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‘Five things I miss about Swedish summers’

As Sweden's cities empty out for summer, The Local's Paris-based contributor Oliver Gee reflects on the five most awesome things he misses about summertime in Sweden.

'Five things I miss about Swedish summers'
Swedish summer, how do I love thee? Let me count the ways. Photo: Sara Ingman/

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Sweden in the summer is a most glorious thing. Very few countries in the whole world have such a dramatic change between the seasons, and this alone projects Swedish summers into some kind of ephemeral heaven of ripe strawberries, long nights, and more strawberries.

Here are five things that I really miss about Swedish summers.

People are friendlier

Call me controversial, but Swedes just aren't super friendly when the weather is cold. And it's understandable. Who really wants to spend any time on small talk when it's -25C outside?

But there's a magic moment at the end of winter – I think it's when they finally get rid of the gravel on the roads and sidewalks – and right at that precise second the Swedes brighten up 500 percent and it lasts until the end of summer.

They'll stop and chat, they'll invite their neighbours over for cake and coffee, and they'll think twice before leaving passive-aggressive notes in the laundry room.

The Swedes are at their best in summer, let's be honest. Photo: Anders Wiklund/TT

The midnight sun

In my first summer in Sweden, I distinctly remember playing cards in a park at midnight purely by the light in the sky. I'd never seen anything like it. And while, of course, you don't always get midnight sun – especially further south – those long summer nights really do seem endless.

There's something magical about those long summer nights. Photo: Staffan Widstrand/

The swimming spots

I think many Swedes take it for granted that they have such clean and beautiful lakes around every corner. These lakes so pure that you can not only swim in them, but can almost drink from them.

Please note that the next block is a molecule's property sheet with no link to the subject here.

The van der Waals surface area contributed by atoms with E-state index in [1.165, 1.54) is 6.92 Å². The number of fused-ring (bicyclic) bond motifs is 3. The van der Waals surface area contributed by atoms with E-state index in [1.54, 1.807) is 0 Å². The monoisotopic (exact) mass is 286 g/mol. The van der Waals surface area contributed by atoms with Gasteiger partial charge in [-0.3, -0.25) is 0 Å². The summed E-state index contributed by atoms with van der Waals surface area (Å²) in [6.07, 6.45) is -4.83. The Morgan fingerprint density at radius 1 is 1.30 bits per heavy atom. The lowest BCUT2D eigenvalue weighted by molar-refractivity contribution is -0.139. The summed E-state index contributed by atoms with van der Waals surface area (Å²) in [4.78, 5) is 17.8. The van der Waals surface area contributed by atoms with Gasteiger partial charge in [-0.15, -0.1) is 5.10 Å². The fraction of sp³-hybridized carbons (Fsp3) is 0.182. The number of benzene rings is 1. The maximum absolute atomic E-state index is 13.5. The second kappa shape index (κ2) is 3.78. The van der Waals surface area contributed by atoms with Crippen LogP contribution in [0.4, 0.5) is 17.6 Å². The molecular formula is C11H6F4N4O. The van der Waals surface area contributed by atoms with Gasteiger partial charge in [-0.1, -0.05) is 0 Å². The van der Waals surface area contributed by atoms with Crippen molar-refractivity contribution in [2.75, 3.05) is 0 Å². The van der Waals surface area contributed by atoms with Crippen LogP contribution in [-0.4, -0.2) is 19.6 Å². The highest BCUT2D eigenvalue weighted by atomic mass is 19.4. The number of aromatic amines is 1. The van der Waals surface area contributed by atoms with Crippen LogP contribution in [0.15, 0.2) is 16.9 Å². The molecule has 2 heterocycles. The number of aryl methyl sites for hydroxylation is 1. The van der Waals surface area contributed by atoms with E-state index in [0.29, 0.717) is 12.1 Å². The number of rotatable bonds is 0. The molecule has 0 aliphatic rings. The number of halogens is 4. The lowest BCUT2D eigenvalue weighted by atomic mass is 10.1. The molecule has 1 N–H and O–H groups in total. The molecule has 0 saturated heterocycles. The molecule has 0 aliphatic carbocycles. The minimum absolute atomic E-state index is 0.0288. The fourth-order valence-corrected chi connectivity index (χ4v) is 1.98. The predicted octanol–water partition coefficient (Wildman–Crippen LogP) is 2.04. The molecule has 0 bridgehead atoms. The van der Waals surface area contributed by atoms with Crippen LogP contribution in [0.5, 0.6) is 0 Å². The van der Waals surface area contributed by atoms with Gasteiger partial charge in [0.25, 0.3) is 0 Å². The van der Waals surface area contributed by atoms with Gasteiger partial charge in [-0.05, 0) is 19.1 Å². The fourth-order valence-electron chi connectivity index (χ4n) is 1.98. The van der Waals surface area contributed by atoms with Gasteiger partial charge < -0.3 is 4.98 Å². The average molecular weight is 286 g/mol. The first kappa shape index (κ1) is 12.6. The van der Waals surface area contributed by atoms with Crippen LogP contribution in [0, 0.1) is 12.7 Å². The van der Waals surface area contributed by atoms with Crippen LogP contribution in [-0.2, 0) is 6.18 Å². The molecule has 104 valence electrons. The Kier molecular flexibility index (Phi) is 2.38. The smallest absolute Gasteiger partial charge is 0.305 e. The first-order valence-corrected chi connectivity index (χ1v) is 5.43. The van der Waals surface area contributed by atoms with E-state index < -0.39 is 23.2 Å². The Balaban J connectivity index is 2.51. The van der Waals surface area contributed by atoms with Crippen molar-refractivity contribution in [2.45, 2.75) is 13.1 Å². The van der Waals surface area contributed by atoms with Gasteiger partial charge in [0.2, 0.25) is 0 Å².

And the beauty of it is that even in Stockholm, the capital city, you can easily find excellent lakes and swim in them without a problem. How many capital cities can boast that? And while we're talking about swimming spots, let's not forget that there are actually great alternatives to lakes in the archipelagos of Stockholm and Gothenburg, and there are even some fine spots in Malmö too.

READ ALSO: The best swimming spots in Stockholm

Late evening swims is one of the best things about the Swedish summer. Photo: Moa Karlberg/

The cities are like ghost towns

The big cities in Sweden empty out as the weather gets warm, with Swedes heading to their sommarstugor country houses, or simply for a holiday in Thailand. Or Greece. Cities like Stockholm are fantastic when they're empty, you can get a whole new perspective on the town, you don't have to wait for a spot on the café terraces, and you don't need to queue for too long for a drink at an outdoor bar.

You can finally get a seat at outdoor restaurants. Photo: Christine Olsson/TT

You can explore the great outdoors

Sweden is beyond wonderful when it comes to hiking, cycling, or climbing in the summer. Why not try climbing Kebnekaise, Sweden's highest mountain? You'd have to be a lunatic to try it during the winter, but the summer is another story. It's magnificent. All the snow is gone, the sun shines all day, and the scenery is breathtaking.

READ ALSO: Top five tips for climbing Kebnekaise

Now, while you're out enjoying the great outdoors, don't forget that you can suddenly pick all kinds of delicious treats that are growing right under your nose. Mushrooms, apples, raspberries, blueberries and wild strawberries.

In fact, the Swedes love their secret wild-strawberry-picking spots so much that they even have a word for them – smultronställe – which has come to mean any kind of spot that you enjoy visiting. And for me, my smultronställe is Sweden. In the summer, of course.

THE LOCAL GUIDE: Foraging in Sweden, what to look out for and when to pick them

There's nothing quite like exploring the outdoors in summer in Sweden. Photo: Moa Karlberg/

Oliver Gee has worked for The Local Sweden and The Local France. He currently hosts The Earful Tower podcast in Paris. Follow him on Twitter here.

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